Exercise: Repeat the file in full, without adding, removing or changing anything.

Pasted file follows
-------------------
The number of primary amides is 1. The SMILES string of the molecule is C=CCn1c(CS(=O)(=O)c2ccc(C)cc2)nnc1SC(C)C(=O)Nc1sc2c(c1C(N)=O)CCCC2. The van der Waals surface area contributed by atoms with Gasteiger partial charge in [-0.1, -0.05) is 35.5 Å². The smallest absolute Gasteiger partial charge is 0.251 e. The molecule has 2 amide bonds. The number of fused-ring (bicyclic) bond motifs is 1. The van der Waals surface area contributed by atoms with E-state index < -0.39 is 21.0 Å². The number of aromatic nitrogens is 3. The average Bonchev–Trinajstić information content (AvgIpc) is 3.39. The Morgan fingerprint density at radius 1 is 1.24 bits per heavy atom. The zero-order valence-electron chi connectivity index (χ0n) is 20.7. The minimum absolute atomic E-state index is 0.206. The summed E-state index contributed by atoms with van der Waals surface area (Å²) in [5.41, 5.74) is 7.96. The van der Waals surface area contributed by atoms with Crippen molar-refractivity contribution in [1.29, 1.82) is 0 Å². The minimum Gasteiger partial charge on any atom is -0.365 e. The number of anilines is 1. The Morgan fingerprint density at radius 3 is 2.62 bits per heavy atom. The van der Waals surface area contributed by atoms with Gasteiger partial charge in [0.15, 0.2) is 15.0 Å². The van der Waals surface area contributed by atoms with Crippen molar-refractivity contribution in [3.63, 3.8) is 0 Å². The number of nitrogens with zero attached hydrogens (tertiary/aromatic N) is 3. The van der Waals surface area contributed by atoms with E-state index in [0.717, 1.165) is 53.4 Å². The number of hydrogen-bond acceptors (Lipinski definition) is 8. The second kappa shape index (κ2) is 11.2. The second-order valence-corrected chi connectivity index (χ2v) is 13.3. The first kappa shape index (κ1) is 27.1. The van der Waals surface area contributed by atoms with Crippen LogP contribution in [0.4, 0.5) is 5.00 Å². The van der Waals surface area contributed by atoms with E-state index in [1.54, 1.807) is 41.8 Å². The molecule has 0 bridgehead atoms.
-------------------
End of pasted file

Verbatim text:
The number of primary amides is 1. The SMILES string of the molecule is C=CCn1c(CS(=O)(=O)c2ccc(C)cc2)nnc1SC(C)C(=O)Nc1sc2c(c1C(N)=O)CCCC2. The van der Waals surface area contributed by atoms with Gasteiger partial charge in [-0.1, -0.05) is 35.5 Å². The smallest absolute Gasteiger partial charge is 0.251 e. The molecule has 2 amide bonds. The number of fused-ring (bicyclic) bond motifs is 1. The van der Waals surface area contributed by atoms with E-state index < -0.39 is 21.0 Å². The number of aromatic nitrogens is 3. The average Bonchev–Trinajstić information content (AvgIpc) is 3.39. The Morgan fingerprint density at radius 1 is 1.24 bits per heavy atom. The zero-order valence-electron chi connectivity index (χ0n) is 20.7. The minimum absolute atomic E-state index is 0.206. The summed E-state index contributed by atoms with van der Waals surface area (Å²) in [5.41, 5.74) is 7.96. The van der Waals surface area contributed by atoms with Crippen molar-refractivity contribution in [1.29, 1.82) is 0 Å². The minimum Gasteiger partial charge on any atom is -0.365 e. The number of anilines is 1. The Morgan fingerprint density at radius 3 is 2.62 bits per heavy atom. The van der Waals surface area contributed by atoms with Gasteiger partial charge in [0.15, 0.2) is 15.0 Å². The van der Waals surface area contributed by atoms with Crippen molar-refractivity contribution in [3.63, 3.8) is 0 Å². The number of nitrogens with zero attached hydrogens (tertiary/aromatic N) is 3. The van der Waals surface area contributed by atoms with E-state index in [0.717, 1.165) is 53.4 Å². The number of hydrogen-bond acceptors (Lipinski definition) is 8. The second kappa shape index (κ2) is 11.2. The second-order valence-corrected chi connectivity index (χ2v) is 13.3. The first kappa shape index (κ1) is 27.1. The van der Waals surface area contributed by atoms with Crippen LogP contribution in [0.4, 0.5) is 5.00 Å². The van der Waals surface area contributed by atoms with E-state index in [1.54, 1.807) is 41.8 Å². The molecule has 0 bridgehead atoms.